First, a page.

In recent years, a revolution in consciousness has been rising exponentially. Many people are seeking deeper meaning to life. Traditional answers to life’s problems are less than satisfactory. We are bombarded with information to such an extent that we are on overload. With current technology, we are able to organize information readily. We can produce sheets of data on demand. Our increased understanding and knowledge about our roots has led many people away from organized religion to seek a new system of thought, a new philosophy of religion. We seek closeness to God in a new way; a new way for a new age. Instead of the rites and rituals of religion performed in the sacred geometry of exquisitely-constructed Gothic churches, people are seeking spirituality, the essence of life. In some religious groups. understanding is beginning to replace belief; at present, hypnosis emphasizes a belief system.
There has been an increasing gap between religious people and others who regard themselves as spiritual rather than religious. Religious people are characterized by regular attendance at a place of worship, their faith, and their good deeds. Most people do not realize that the rituals are similar to the nature of the hypnotic trance. People who call themselves spiritual take pride in claiming to be involved in a search for meaning and truth and, often, attend group meetings which are organized for that purpose. Some of those groups study hypnosis and, in the sessions, are told to set aside the analytical part and to go with the feeling. Now, how is that different from organized religion? Both groups are seeking divinity, a closer walk with God.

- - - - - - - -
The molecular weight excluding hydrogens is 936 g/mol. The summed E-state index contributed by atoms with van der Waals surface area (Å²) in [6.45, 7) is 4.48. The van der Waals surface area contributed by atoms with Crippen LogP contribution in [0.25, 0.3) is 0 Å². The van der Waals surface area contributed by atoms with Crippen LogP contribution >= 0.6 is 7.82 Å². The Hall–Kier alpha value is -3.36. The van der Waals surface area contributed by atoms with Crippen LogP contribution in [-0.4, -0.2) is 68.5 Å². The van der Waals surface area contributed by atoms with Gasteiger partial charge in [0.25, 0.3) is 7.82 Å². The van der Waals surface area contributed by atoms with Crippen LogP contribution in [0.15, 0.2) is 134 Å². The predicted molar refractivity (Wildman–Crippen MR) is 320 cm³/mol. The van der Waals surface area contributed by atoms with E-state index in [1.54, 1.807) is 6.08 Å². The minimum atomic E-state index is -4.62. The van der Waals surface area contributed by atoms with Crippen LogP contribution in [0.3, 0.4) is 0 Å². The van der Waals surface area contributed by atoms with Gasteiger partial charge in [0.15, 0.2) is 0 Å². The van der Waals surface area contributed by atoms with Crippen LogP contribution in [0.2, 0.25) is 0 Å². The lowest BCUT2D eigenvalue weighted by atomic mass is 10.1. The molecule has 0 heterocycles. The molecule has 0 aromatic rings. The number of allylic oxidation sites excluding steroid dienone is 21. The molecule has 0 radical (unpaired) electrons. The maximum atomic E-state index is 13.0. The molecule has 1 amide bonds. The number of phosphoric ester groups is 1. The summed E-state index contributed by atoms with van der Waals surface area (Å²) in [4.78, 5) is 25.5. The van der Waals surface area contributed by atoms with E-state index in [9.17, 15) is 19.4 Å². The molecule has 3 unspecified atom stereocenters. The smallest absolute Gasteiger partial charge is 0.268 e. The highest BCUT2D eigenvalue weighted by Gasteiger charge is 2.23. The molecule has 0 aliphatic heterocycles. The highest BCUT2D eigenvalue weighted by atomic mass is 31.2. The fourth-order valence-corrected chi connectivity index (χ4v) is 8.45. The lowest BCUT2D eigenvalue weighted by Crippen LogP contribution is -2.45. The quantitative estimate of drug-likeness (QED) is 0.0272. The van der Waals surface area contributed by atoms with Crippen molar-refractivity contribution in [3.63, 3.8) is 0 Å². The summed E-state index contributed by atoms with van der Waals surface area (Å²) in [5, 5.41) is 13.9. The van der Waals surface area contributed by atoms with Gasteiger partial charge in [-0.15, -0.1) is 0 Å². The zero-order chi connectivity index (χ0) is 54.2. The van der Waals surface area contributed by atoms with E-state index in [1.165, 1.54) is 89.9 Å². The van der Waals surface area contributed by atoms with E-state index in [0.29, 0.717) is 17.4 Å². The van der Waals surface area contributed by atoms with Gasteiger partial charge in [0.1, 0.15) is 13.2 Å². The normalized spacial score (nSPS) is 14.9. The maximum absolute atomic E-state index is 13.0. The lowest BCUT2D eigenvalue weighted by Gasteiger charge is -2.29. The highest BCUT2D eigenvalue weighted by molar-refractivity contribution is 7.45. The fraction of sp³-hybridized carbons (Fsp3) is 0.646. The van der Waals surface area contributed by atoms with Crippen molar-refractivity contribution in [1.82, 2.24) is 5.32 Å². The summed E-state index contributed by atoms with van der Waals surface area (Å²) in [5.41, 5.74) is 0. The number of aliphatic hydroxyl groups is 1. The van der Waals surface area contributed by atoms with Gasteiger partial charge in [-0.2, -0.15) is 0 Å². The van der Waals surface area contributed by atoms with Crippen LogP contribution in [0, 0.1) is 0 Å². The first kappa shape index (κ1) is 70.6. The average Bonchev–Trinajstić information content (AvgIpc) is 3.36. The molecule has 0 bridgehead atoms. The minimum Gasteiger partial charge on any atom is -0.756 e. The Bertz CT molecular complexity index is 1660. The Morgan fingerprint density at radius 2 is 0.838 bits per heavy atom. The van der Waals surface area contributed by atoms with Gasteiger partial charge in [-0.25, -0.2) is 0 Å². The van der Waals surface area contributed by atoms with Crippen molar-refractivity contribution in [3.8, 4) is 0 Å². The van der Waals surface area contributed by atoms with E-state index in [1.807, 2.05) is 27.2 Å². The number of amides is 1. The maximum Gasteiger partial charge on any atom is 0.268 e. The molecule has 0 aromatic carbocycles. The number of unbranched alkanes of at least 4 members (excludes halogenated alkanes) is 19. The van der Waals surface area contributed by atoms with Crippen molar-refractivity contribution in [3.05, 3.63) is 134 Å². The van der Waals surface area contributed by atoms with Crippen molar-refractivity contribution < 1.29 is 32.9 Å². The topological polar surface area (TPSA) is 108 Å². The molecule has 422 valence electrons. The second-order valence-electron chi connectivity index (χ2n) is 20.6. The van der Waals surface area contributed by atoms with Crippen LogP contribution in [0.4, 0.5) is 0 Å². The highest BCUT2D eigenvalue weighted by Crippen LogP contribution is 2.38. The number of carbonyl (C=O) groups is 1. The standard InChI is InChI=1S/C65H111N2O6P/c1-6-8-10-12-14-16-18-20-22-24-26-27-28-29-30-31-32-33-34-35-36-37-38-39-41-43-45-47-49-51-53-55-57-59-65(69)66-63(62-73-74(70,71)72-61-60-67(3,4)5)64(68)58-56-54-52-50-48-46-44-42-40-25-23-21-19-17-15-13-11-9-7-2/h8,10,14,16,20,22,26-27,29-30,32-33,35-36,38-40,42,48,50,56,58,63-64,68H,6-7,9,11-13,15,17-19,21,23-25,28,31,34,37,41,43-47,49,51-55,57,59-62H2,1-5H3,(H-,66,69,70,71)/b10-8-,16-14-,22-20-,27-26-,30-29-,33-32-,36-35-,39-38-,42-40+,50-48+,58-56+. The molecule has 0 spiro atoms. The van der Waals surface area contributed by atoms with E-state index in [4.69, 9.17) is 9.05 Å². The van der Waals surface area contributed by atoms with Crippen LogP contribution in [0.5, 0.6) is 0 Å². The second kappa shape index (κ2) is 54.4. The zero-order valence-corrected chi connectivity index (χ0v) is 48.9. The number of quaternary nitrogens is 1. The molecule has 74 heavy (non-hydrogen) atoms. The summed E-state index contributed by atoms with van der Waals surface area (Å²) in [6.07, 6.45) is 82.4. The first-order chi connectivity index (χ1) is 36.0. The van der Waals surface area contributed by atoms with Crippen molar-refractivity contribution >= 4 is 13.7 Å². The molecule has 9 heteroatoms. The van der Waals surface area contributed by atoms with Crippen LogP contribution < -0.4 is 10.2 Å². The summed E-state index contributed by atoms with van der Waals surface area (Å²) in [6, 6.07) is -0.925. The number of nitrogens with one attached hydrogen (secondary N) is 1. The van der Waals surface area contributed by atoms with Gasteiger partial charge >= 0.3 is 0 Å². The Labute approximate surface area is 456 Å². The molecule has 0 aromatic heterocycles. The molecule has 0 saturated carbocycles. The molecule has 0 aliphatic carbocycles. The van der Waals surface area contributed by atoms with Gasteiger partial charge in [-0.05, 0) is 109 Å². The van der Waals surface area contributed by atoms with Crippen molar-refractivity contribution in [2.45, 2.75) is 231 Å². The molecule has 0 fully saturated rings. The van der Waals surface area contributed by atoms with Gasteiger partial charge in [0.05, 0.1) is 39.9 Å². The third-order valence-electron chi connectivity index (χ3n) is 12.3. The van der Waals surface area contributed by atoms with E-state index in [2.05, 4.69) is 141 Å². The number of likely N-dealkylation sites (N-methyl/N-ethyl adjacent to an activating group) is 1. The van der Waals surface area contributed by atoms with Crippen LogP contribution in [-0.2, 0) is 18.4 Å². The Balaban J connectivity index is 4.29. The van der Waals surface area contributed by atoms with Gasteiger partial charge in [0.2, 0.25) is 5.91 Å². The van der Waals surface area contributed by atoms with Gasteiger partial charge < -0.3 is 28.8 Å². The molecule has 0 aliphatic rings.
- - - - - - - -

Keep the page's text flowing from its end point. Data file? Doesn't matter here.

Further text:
In the Hero’s Journey, one looks for something deeper than the meaningless daily awareness. With the current revolution in consciousness, increasing number of heroes are seeking inner peace beyond the sophistic world. We are realizing the truth of William Wordsworth’s words in 1806:
“The world is too much with us; late and soon, Getting and spending, we lay waste our powers; Little we see in Nature that is ours;
People seem to want to move ahead by clinging to simpler times in dealing with Protean change:
“Have glimpses that would make me less forlorn; Have sight of Proteus rising from the sea; Or hear old Triton blow his wreathed horn.